In a previous ruling, a federal court stated that “Google has no obligation to equally apply its services, or in this case, its ostensible penalties.” PragerU filed another lawsuitin January 2019.
As of August 26, more than 100 videos produced by PragerU have been placed on YouTube’s restricted list. According to YouTube, videos that “contain potentially adult content” are not available to viewers who have the restricted mode turned on. Content that falls under certain categories are automatically restricted, including material that talks about drugs and alcohol, sexual situations, violence, mature subjects such as terrorism, war, crime, and political conflicts that resulted in death or serious injury, profane language, and incendiary and demeaning content.
YouTube’s restricted mode is used in places such as libraries, schools, and public institutions. So students trying to find a conservative point of view online in schools will not be able to access PragerU’s content.
So YouTube is not actually "censoring" PragerU -- it's just age-restricting some of its content, and only for those who turn on YouTube's restricted mode. All one needs to do is turn off restricted mode and you have full access to PragerU videos. Yet somehow this has turned into a politically motivated lawsuit.
The motivation was clear in a separate August post by Hall, serving up more bias by calling PragerU "a popular conservative media outlet known for its academic but easy to understand videos which explain conservative ideas" and "are well known for their calm and measured tone." But Hall quoted PragerU officials exposing their real agenda -- they want to propagandize children and they want to be exempt from YouTube rules and scrutiny:
PragerU’s Chief Marketing Officer Craig Strazzeri was one of a handful of speakers who spoke. He pointed across the street to the library as an immediate example of a place where PragerU would be restricted. “If a student walks into that public library, goes on the computer, and searches for PragerU videos,” he said “there are over 200 that they will not be able to see” later adding for emphasis that five of those videos are on the Ten Commandments.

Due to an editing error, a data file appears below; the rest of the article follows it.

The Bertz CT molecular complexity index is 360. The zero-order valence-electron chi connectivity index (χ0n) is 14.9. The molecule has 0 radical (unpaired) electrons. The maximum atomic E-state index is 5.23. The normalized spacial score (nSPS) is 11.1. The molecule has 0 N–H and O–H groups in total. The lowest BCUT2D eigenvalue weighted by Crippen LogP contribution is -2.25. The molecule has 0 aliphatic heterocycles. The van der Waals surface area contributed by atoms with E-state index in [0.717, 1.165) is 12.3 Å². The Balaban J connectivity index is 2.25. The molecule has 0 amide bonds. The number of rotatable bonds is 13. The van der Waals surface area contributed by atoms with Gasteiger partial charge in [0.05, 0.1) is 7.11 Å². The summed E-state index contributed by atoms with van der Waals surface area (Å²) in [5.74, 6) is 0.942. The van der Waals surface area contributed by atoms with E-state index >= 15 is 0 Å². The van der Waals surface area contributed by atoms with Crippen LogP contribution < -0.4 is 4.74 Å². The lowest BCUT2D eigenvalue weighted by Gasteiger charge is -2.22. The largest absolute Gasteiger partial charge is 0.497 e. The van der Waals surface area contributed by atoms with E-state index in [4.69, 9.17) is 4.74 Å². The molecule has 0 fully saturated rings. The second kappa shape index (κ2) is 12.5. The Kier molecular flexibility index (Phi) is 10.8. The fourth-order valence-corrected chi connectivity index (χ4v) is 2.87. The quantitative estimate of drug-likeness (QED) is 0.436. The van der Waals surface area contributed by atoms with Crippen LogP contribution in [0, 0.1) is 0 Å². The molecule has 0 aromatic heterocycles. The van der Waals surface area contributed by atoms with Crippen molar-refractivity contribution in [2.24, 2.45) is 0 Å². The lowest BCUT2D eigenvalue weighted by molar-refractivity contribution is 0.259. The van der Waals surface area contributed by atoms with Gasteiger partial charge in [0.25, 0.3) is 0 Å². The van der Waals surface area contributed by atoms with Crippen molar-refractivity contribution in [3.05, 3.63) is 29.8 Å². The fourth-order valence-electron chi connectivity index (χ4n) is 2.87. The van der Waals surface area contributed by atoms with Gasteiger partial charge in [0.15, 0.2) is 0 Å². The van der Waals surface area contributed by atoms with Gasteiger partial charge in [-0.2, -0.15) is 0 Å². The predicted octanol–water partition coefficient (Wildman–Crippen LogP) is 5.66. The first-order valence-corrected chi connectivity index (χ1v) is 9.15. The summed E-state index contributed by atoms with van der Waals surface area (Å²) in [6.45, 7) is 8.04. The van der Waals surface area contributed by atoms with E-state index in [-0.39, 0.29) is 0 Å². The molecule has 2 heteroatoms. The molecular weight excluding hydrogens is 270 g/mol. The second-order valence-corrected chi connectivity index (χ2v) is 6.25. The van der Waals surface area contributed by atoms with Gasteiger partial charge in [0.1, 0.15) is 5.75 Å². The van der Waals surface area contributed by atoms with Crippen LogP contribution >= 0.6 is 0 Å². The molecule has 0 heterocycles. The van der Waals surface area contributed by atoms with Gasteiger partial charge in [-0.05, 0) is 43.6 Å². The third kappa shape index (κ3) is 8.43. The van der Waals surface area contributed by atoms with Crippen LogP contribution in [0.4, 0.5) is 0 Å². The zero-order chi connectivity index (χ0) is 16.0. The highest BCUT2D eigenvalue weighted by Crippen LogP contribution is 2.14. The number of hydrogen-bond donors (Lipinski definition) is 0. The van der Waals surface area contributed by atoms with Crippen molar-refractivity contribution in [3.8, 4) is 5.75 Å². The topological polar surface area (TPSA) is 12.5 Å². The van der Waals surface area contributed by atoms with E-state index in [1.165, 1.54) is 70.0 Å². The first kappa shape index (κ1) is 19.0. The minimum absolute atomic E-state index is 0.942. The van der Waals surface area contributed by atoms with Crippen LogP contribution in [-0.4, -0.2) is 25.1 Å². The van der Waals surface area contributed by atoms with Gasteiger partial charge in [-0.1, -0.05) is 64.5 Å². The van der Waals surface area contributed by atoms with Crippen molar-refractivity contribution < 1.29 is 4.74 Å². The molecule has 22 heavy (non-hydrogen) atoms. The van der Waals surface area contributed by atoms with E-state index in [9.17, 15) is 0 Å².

PragerU personality Will Witt declared the importance of remaining on YouTube. “We don't wanna just start our own platform, right? Because we’re trying to reach everyone. There’d be so many leftists, people like me when I was in college, who we’d never reach.”
Restricting these videos can mean that their target audience may be unable to watch for themselves. YouTube’s restricted mode is used in locations such as libraries, schools, and public institutions.
So rather than editing content to remove the restricted-mode tag or simply leaving for another video platform, of which there are many, PragerU played victim and sued YouTube.
In short, no evidence is provided that YouTube is censoring conservatives exclusively -- that, of course, is the central claim of victimization by the tech industry that the MRC has been spouting for quitesometime.
Back to the current article, in which Hall huffed:
The Ninth U.S. Circuit Court of Appeals ruled that YouTube may censor whomever it chooses, and is not bound by the First Amendment.
The ruling in Prager University v. Google dealt a blow to PragerU’s cause this past Wednesday, according to The Hollywood Reporter’s coverage. The decision upheld the district court’s dismissal of an action brought by PragerU against YouTube and its parent company Google despite PragerU's claim that YouTube acts much like a public forum and therefore was obligated to uphold First Amendment protections for freedom of speech.
"Despite YouTube's ubiquity and its role as a public-facing platform, it remains a private forum, not a public forum subject to judicial scrutiny under the First Amendment," wrote Circuit Judge Margaret McKeown.
The Ninth Circuit explained that a key part of its reasoning in ruling against PragerU’s First Amendment claim was that “PragerU does not dispute that YouTube is a private entity that operates its platform without any state involvement.” Indeed, the Court noted that “private property does not ‘lose its private character merely because the public is generally invited to use it for designated purposes.’”
You'd think that organizations that claim to care about constitutional rights like PragerU and the MRC would be happy that a court upheld the principle of private property rights against those who were trying to federalize it for their own purposes. Instead, Hall complained: "And while YouTube and Big Tech leadership have made claims that they support free speech in theory, they are not necessarily legally bound to fulfil them. ... In short, when Big Tech companies make hollow corporate platitudes about free speech and protecting your voice, don’t expect much."